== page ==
Although we typically do articles on this blog, this weekend I sat down with three boys who had just returned from a two day paddling trip down the French Broad River. Based on their account and my cross references with the counselor, I decided their tale would make a better short story than an article. The following narrative is based off that interview with Keaton, Nick , and Michael…
Today the van buzzed with excitement. My friends and I had just finished two paddling trips earlier in the week, earning our Yaklet, the camp’s certification that we could paddle a kayak. We were ready for the next challenge. Today we were going down the French Broad River, the widest river in West North Carolina. Its turbulent waters are labeled as a “class 3,” making it more difficult than any we had done before. We agreed it would be worth enduring a two hour trip to the put-in.
I looked over at my friends Nick, and Michael, two brothers who had gone through the program with me. We knew we were more experienced than the other boys. Nick looked antsy, like he was ready to get out on the river. Michael was making some adjustments on his life vest. For some reason the counselor driving the van blasted a local Latino-music station at maximum volume. And despite not understanding any of the lyrics, it still pumped everyone up.
We arrived at the launch area to what our counselor Jez described as a normal day. “There’s nothing abnormal about the river today,” he said. “The weather’s beautiful, and we shouldn’t be encountering any abnormal water levels.”
“But that’s not to say we won’t have a challenge,” he said with a foreboding smile. After spending some time on the shore, going over basic signals and instructions, and scarfing down a lunch of tortillas, peanut butter, and honey, he commanded us to move into the water.
I could see the look of fear on the younger campers faces as they slid their own canoes into the water. I followed their gaze downstream as I saw the current splashing against the large rocks scattered across the river like an obstacle course of terrain.
The lukewarm water shocked my system as it seeped into my wet shoes. The brown water made it impossible to guess what I was stepping in. But I decided it didn’t make a difference as I swung myself aboard. Michael climbed into the boat behind me. And Nick climbed into his own canoe down the shore. Before I had a chance to nod at him, I could feel my own boat take off like a bucking bronco. I hadn’t even had a chance to stick my paddle in the water before I could feel the boat drifting out of line with the others.
“Stay in line!” shouted Jez. At first I thought he was shouting at me, but I looked around and to my relief saw the mob of other paddlers twirling around like the teacup ride at Disney.
The river carried our boats along despite the awkward angle it drifted at. We looked at the bank wishing we could see the rapid train carrying us along. It didn’t take long before we seized control of the boat as we stabbed our paddles deep into the water.
We pulled off into an “eddy,” or a pocket of calm water beside the river, to listen to more direction from Jez. “You need to stay in line. It’s going to get rough up ahead.”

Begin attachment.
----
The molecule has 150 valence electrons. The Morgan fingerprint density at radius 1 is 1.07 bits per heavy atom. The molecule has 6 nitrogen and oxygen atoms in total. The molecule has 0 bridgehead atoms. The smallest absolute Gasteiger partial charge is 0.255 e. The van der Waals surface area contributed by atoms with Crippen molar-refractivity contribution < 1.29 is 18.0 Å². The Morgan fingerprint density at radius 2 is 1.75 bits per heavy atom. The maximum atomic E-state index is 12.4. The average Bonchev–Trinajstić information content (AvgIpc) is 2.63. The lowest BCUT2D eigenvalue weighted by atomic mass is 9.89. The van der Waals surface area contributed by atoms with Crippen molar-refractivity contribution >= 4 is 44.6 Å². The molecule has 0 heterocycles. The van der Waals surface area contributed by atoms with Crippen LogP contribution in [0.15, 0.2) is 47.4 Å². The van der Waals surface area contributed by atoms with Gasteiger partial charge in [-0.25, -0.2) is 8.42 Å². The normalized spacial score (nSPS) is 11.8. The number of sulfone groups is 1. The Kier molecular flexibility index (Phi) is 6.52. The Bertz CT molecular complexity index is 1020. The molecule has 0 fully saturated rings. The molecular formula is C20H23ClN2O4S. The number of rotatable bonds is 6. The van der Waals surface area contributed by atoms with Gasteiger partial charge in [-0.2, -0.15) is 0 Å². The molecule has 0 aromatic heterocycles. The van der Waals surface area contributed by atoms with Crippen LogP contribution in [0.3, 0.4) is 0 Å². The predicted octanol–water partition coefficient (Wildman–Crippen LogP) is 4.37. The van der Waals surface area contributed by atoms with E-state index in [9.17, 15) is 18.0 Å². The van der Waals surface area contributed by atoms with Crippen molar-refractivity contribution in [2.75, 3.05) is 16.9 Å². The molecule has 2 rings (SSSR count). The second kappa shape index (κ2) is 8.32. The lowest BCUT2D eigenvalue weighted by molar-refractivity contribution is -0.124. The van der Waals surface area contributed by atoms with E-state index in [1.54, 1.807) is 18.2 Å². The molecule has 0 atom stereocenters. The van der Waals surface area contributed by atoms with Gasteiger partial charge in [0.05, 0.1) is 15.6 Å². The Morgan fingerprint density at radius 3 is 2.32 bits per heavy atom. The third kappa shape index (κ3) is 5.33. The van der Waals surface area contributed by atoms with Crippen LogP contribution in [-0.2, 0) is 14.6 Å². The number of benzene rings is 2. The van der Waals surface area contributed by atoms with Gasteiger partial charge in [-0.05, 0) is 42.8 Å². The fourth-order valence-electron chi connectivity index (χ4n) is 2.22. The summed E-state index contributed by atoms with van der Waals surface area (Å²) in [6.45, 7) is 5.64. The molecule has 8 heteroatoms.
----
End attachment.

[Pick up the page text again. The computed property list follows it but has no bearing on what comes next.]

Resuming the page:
We nodded; wondering if that was humanly possible, before launching ourselves back into the rough water.
The French Broad’s beauty captivated us for a short time. The narrow channels that emptied into it like a network and boulders jutting out from every direction reminded me of a painting that would go up in a natural art gallery.
The scenery disappeared almost immediately once I heard the yells of the first boat behind us flipping over. Turning around, I saw a group of younger campers swimming to shore, with one of the counselors helping to tow their canoe off to the bank. I steered my paddle out to stop from running into them. Right as I did so, my paddle slid out of my hand and into the gurgling water.
We looked around to see the other canoes around us capsizing like they were built to roll down a river upside down. Our paddle, with a new destination in mind than anywhere with us, swam away, leaving us only with our hands. Based on how our boat pivoted in the water, I could see we were temporarily stuck in a whirlpool.
“I think we’re going to flip,” yelled Michael from the back of the canoe. His doubt lit a fire in me, making me paddle through the current with the speed of a wild otter.
Our boat tipped left and right and I could feel the water giving out from under me like we were floating through the air. I closed my eyes.
I opened them to see us floating on the other side of the whirlpool. Michael had a grip on a near-by branch the size of a thread of twine, tethering us to the delicate handles on the bank. Nick came up behind us, looking dry.
“Made it,” he said as if it were nothing between harsh gasps of air.
I saw our paddle that we had lost drift back to us. I made a reach to grab it, feeling the canoe turning on its side 70 to 80 degrees. I grabbed the tip of the handle, like a leaf-stem in a windstorm. I pulled it aboard and used it to push off from the bank. A pool of water that had collected in the bottom of the boat sloshed as we started moving again.
I looked behind me to see the other campers finding their way back into their boats. I felt like the rough waters of the French Broad had tested us. But the looks of fear and nervousness had vanished on everyone’s faces. We leaned back in our crafts bobbing in the still waters of the eddy, glancing down the river, hoping to see a waterfall.
- John Granatino